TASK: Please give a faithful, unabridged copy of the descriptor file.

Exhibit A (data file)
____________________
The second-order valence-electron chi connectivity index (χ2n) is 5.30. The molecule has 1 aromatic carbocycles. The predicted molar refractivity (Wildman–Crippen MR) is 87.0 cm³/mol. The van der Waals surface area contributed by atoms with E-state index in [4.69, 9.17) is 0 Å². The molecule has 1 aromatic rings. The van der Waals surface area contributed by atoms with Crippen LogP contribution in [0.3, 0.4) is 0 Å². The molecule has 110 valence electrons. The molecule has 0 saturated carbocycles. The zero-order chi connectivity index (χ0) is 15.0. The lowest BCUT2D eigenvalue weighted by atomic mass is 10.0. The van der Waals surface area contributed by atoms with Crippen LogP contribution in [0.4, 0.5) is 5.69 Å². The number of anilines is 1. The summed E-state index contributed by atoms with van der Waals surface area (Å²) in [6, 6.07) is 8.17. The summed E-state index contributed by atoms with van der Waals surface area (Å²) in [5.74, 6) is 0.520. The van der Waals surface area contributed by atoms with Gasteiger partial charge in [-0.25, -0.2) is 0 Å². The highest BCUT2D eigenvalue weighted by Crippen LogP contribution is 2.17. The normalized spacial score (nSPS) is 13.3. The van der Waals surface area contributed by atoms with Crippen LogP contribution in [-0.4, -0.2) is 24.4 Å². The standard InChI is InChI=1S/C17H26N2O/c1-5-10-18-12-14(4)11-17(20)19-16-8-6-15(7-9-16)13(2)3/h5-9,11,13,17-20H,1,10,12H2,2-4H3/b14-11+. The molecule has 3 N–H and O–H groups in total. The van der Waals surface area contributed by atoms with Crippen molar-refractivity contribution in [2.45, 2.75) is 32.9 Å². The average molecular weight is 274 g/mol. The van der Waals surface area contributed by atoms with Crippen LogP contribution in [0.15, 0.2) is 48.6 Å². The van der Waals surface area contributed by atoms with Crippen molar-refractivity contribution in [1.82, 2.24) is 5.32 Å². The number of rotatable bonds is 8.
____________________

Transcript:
The second-order valence-electron chi connectivity index (χ2n) is 5.30. The molecule has 1 aromatic carbocycles. The predicted molar refractivity (Wildman–Crippen MR) is 87.0 cm³/mol. The van der Waals surface area contributed by atoms with E-state index in [4.69, 9.17) is 0 Å². The molecule has 1 aromatic rings. The van der Waals surface area contributed by atoms with Crippen LogP contribution in [0.3, 0.4) is 0 Å². The molecule has 110 valence electrons. The molecule has 0 saturated carbocycles. The zero-order chi connectivity index (χ0) is 15.0. The lowest BCUT2D eigenvalue weighted by atomic mass is 10.0. The van der Waals surface area contributed by atoms with Crippen LogP contribution in [0.4, 0.5) is 5.69 Å². The number of anilines is 1. The summed E-state index contributed by atoms with van der Waals surface area (Å²) in [6, 6.07) is 8.17. The summed E-state index contributed by atoms with van der Waals surface area (Å²) in [5.74, 6) is 0.520. The van der Waals surface area contributed by atoms with Gasteiger partial charge in [-0.25, -0.2) is 0 Å². The highest BCUT2D eigenvalue weighted by Crippen LogP contribution is 2.17. The normalized spacial score (nSPS) is 13.3. The van der Waals surface area contributed by atoms with Crippen LogP contribution in [-0.4, -0.2) is 24.4 Å². The standard InChI is InChI=1S/C17H26N2O/c1-5-10-18-12-14(4)11-17(20)19-16-8-6-15(7-9-16)13(2)3/h5-9,11,13,17-20H,1,10,12H2,2-4H3/b14-11+. The molecule has 3 N–H and O–H groups in total. The van der Waals surface area contributed by atoms with Crippen molar-refractivity contribution in [2.45, 2.75) is 32.9 Å². The average molecular weight is 274 g/mol. The van der Waals surface area contributed by atoms with Crippen LogP contribution in [0.15, 0.2) is 48.6 Å². The van der Waals surface area contributed by atoms with Crippen molar-refractivity contribution in [1.82, 2.24) is 5.32 Å². The number of rotatable bonds is 8.